Since President Ramaphosa's announcement of a lockdown last night, Parent24 has been inundated with questions from concerned parents who are wondering what will happen to their kids over the next 3 weeks.
A few of the typical questions include:
"We are in a co-parenting relationship and our children reside between our residences, are we able to drive between each other's homes when they are due to be at their dad's home and when they are due to be home with me?"
"During this time of lockdown, surely the father cannot still pick the child up for visitation? Or is there lenience for that?"
"My ex and I have 2 young children. She has suggested we all stay in one house during lockdown. Can we not move the children between our houses?"
"Due to the current lockdown imposed, the father is refusing to let her return home before lockdown begins. Any discussion I've tried to have with her dad has him calling me selfish and only thinking of myself. Our parenting plan stipulates primary residence at my house and visitation with her dad every second weekend, holidays shared equally. What do I do?"
"We just don't know."
We approached our network of legal professionals, and the short answer from many of them is: We don't know.
Felicity Guest, founder of Child Maintenance Difficulties South Africa (CMDSA), let us know that family law professionals are working on this right now, and will have answers by the end of the day.
One attorney told us that a network of family law specialists are approaching magistrates at courts in all the major cities across South Africa today.
But currently, she revealed "We just don't know."
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The best interests of the child
"For now, it is suggested that the child remain in the primary caregivers care unless the other parent can offer a better situation or care during this time."
For example, if the child's mother has a job that requires her to be away from home during the lockdown, such as working as a nurse, then the child may be better cared for by the father.
"This is not the time to fight," she said. "Be reasonable. Each situation must be dealt with on its own merits."
Her opinion is that parents need to consider the best interests of the child, and consider in that case where the children will be safest during the lockdown period.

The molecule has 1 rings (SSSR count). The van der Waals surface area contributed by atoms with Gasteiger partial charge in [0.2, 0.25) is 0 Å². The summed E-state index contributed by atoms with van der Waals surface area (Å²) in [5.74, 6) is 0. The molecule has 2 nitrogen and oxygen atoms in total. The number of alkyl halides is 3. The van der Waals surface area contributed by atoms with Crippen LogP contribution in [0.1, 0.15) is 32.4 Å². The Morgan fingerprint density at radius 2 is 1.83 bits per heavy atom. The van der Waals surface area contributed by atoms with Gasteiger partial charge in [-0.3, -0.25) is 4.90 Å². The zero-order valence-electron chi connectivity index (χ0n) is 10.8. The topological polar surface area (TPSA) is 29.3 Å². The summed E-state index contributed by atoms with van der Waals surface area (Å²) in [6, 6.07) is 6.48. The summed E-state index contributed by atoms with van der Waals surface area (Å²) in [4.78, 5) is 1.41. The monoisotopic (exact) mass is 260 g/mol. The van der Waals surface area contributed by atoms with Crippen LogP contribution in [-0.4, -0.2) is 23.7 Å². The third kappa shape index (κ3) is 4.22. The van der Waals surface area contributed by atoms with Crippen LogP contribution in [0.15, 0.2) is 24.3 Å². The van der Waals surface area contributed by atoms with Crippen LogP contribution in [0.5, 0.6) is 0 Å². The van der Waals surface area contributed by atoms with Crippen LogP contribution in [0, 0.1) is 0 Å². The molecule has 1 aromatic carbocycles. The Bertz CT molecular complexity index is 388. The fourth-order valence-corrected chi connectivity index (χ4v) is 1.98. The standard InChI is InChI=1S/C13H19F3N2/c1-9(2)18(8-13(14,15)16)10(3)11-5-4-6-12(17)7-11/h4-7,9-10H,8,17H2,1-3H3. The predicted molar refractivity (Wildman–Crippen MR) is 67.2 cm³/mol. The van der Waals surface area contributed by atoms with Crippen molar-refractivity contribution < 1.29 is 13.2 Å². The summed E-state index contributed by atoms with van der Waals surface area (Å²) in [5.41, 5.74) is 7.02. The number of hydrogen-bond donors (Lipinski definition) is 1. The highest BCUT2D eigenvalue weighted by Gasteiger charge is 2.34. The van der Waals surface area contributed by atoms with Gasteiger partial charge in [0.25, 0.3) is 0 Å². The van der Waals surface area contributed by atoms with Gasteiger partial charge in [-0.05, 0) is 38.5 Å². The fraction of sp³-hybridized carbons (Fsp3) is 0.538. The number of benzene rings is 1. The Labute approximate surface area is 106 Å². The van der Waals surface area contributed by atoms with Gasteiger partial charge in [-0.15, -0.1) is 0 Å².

Currently, it appears unlikely that these visits will continue.
"By virtue of the current state of the country, I don't think we are going to be allowed to visit each other's houses. So parent's won't be allowed to leave home to do their supervised visits."
She advises each family approach their attorney and draw up a reasonable plan for the weeks ahead, and to consider how to make up for lost time in the future.
Make arrangements accordingly
"We are going through a tough time as a country and we have no doubt that we, as a people, will come out on top," she assured Parent24.
"However, during this time and as reiterated by President Ramaphosa, you will only be allowed out in times of emergency and for food items."
"Fortunately, we are living in a time of technology and video calls can be made and voice notes and pictures can be sent. We urge all parents out there to make arrangements accordingly to operate efficiently during this time."
Deborah Di Siena, of Di Siena Attorneys, told Parent24 that the lockdown affects everyone and no one will be allowed to leave their homes for the 21 days unless under strictly controlled circumstances, including seeking medical care, buying food, medicine or other supplies and collecting social grants.
"This is unchartered territory for everyone in South Africa," she told us.
"However, the measures put in place by the President are clear - no one is allowed to leave their homes except under the circumstances mentioned above. Our view is that parents will not be allowed to pick up children for visitation during this period and will have to exercise their contact via Skype or on the telephone."
If the nationwide lockdown is extended beyond the 21 days, Di Siena suugests that it is likely that parents will still not be allowed to move children between homes.
*This is a developing story
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